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New York Landmark: Grand Central Terminal

Mar 04th 2014

All aboard at one of the most famous train stations in the world!

Situated in midtown Manhattan, Grand Central Terminal is an attraction not to be missed! The station, which was constructed between 1903 and 1913 is as magnificent in real life as it appears in the movies, and while the hundred years-plus building that stands at 42nd Street today isn’t the first facility that served as a train station, it is one of the most iconic buildings in the country today.

The main purpose of the station is for transportation but it’s also a popular destination in itself welcoming over 20 million visitors annually. In fact, it has been dubbed one of the world’s most visited tourist attractions in recent years. Serving as a prime meeting place for locals and tourists alike it is also often featured as a backdrop for television shows and blockbuster films, making it recognizable around the world.

It may be one of the most popular train stations in the world, but there are still many ‘secrets’ surrounding the iconic structure!

The Secrets of Grand Central Terminal:

  • Under the terminal there is a sub-basement, which is not open to the public, but it has appeared in specials on the History Channel and National Geographic.
  • There is a ‘hidden bar’ called the Campbell Apartment, which once served as a private saloon. Today the bar offers patrons a glimpse of the grandeur and prominence of New York in the 1920s.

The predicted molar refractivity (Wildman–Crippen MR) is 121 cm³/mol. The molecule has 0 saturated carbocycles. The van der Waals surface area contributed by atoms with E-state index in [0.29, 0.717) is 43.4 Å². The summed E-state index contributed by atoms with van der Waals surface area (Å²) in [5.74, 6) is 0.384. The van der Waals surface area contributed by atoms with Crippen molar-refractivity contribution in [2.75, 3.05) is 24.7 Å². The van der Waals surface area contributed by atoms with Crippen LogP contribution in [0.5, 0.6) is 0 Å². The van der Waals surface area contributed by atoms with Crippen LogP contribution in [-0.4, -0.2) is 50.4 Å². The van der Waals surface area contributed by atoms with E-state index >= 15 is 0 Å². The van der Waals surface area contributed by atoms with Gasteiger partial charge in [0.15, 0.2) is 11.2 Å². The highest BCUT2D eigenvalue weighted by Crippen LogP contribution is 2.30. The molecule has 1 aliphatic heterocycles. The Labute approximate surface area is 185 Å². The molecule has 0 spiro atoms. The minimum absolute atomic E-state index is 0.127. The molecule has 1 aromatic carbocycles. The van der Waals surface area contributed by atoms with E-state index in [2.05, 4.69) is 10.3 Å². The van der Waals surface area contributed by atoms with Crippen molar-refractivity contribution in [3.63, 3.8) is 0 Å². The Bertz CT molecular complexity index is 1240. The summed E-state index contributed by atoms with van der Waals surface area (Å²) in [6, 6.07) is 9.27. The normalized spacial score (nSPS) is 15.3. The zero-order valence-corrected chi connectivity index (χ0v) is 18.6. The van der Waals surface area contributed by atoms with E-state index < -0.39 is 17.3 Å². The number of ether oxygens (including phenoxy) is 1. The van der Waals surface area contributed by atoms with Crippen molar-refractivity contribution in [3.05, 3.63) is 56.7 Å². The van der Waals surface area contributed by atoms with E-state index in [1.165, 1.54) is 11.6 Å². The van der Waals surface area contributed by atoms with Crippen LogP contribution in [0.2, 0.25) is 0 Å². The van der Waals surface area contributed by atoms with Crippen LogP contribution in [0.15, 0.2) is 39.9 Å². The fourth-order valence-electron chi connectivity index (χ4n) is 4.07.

• There is a private track still used for clandestine transportation called Track 61. It’s believed that former President Roosevelt used it to hide the fact that he was in a wheelchair, and today it is maintained for when current Presidents visit the city.
  • The basement of the station is the largest basement in New York spanning 49 acres between 42nd Street and 97th Street.
  • There is an indoor tennis court accessible to the public, where tennis greats McEnroe and the Williams sisters have played.
  • One brick on the cathedral ceiling was left unrestored to serve as a reminder of what cigarette and cigar smoke did to the ceiling.

The grandeur of the iconic station is an experience you will remember for years to come, so don’t miss out, and remember to look up while on the main concourse. The cathedral ceilings are truly remarkable.

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